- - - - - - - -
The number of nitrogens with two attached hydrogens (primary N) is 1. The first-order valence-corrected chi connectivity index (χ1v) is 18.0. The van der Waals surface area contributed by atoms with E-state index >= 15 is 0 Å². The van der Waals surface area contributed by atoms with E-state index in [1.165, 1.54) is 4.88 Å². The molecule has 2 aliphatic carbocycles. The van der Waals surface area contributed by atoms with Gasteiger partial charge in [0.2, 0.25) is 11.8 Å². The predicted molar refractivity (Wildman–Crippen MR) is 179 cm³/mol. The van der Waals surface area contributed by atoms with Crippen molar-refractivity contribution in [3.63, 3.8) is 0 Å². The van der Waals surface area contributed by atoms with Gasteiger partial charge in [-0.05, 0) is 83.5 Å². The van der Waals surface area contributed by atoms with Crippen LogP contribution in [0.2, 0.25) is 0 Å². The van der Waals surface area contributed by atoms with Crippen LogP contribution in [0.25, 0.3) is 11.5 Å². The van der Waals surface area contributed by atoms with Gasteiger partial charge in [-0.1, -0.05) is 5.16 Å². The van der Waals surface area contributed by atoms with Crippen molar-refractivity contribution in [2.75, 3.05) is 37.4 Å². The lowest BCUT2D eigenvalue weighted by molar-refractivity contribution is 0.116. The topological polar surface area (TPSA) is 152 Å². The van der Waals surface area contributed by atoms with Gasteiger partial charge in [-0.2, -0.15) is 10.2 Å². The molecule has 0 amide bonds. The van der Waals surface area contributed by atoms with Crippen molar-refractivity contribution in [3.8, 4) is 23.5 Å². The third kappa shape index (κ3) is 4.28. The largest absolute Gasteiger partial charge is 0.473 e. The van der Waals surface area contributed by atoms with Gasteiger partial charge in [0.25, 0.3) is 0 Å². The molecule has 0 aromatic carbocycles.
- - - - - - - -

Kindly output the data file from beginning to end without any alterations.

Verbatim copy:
The number of nitrogens with two attached hydrogens (primary N) is 1. The first-order valence-corrected chi connectivity index (χ1v) is 18.0. The van der Waals surface area contributed by atoms with E-state index >= 15 is 0 Å². The van der Waals surface area contributed by atoms with E-state index in [1.165, 1.54) is 4.88 Å². The molecule has 2 aliphatic carbocycles. The van der Waals surface area contributed by atoms with Gasteiger partial charge in [0.2, 0.25) is 11.8 Å². The predicted molar refractivity (Wildman–Crippen MR) is 179 cm³/mol. The van der Waals surface area contributed by atoms with Crippen molar-refractivity contribution in [3.63, 3.8) is 0 Å². The van der Waals surface area contributed by atoms with Gasteiger partial charge in [-0.05, 0) is 83.5 Å². The van der Waals surface area contributed by atoms with Crippen LogP contribution in [0.2, 0.25) is 0 Å². The van der Waals surface area contributed by atoms with Crippen LogP contribution in [0.25, 0.3) is 11.5 Å². The van der Waals surface area contributed by atoms with Gasteiger partial charge in [-0.1, -0.05) is 5.16 Å². The van der Waals surface area contributed by atoms with Crippen molar-refractivity contribution in [2.75, 3.05) is 37.4 Å². The lowest BCUT2D eigenvalue weighted by molar-refractivity contribution is 0.116. The topological polar surface area (TPSA) is 152 Å². The van der Waals surface area contributed by atoms with Gasteiger partial charge in [-0.2, -0.15) is 10.2 Å². The molecule has 0 amide bonds. The van der Waals surface area contributed by atoms with Crippen molar-refractivity contribution in [3.8, 4) is 23.5 Å². The third kappa shape index (κ3) is 4.28. The largest absolute Gasteiger partial charge is 0.473 e. The van der Waals surface area contributed by atoms with Gasteiger partial charge in [0.25, 0.3) is 0 Å². The molecule has 0 aromatic carbocycles.